What seemed like a done deal on May 12 is back before voters on Tuesday – and that is the 2009-2010 budget.
The $43,010,137 budget originally passed 463 to 89 at the Annual Town Meeting held at the Mansfield Middle School, at which the vote was taken via paper ballot. (See “Voters OK $43 million budget,“ in Mansfield Today.)
Preceding the vote, a motion was made by David Freudmann to eliminate funding in the budget for the Storrs Center project, and another was made by Ric Hossack to reduce the education budget by $150,000. Both failed.
Voters will have another chance to make their wishes known, at a referendum that has been called under a section of the Town Charter that allows voters to petition for a referendum after a Town Meeting vote.
More than 400 residents signed the petition – almost as many people as showed up at the Town Meeting – circulated by the same group that petitioned for a referendum last year, Save Mansfield CT [www.savemansfieldct.org] Only about 251 signatures were needed.
Polls will be open from 6 a.m. to 8 p.m. at the Audrey P. Beck Municipal Building (town hall), at the intersection of Routes 195 and 275 (South Eagleville Road).
This is the second year the budget has been sent to referendum via petition by Save Mansfield CT.
Last year, more than 2,000 voters turned out and it was a close vote.
The June 24, 2008 referendum passed a $43.7 million budget with a vote of 1169 to 1094.
If the budget is defeated this year, it will be sent back to the Town Council for changes.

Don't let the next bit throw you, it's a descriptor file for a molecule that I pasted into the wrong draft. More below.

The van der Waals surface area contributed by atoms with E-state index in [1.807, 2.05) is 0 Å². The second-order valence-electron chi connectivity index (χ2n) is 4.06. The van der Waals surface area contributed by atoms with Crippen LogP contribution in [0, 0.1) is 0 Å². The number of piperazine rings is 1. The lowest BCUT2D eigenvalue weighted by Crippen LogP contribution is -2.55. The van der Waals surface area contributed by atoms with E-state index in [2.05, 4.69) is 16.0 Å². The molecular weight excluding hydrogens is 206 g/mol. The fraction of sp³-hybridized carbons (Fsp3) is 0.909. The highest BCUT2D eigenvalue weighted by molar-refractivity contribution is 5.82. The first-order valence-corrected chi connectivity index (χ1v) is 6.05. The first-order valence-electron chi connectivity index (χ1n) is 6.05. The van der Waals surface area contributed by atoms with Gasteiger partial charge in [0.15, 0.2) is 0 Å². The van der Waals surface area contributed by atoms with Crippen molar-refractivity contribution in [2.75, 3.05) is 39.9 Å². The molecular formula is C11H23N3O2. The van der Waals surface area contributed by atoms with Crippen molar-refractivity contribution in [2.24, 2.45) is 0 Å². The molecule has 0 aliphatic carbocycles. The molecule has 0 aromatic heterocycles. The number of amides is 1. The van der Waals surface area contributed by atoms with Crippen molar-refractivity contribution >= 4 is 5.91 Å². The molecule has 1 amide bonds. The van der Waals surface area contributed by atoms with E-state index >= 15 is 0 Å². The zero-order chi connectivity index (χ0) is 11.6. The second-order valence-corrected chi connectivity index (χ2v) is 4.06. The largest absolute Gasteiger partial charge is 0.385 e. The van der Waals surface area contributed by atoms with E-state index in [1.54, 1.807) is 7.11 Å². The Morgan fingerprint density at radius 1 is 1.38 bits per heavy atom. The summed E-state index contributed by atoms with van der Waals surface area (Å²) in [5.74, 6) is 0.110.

Town operations versus education
The referendum will also include advisory questions that appear to reflect an ongoing schism between spending for town operations versus spending for running the town’s four schools (excluding the high school).
The questions ask voters whether they believe the town budget is too high (or too low), or if the education budget is too high (or too low) – when traditionally in most cities and towns in the state, the education portion of the budget is much higher than town operations.
In Mansfield’s case, the town operations part of the proposed budget is $12,489,750 (a decrease of 1.3 percent), and the K-8 education portion is $20,595,570 (a decrease of 1.6 percent).
Despite efforts to cut costs on the town side – including layoffs and hiring freezes and employee concessions – the tax rate would increase (less than one mill) because of the drop in state and federal revenues amounting to approximately $1.2 million.
The estimated tax increase would be 0.47 mills, from 25.24 to 25.71 mills – or the equivalent of about $94 in additional taxes for someone who owns a home assessed at $200,000.
Posted June 15, 2009
Also see related story, “Storrs Center defended as long-term solution to flagging funding,” published May 13, 2009.
An overview of the proposed budget – as approved at the May 12, 2009 Town Meeting – is available on the town Web site at http://www.mansfieldct.org/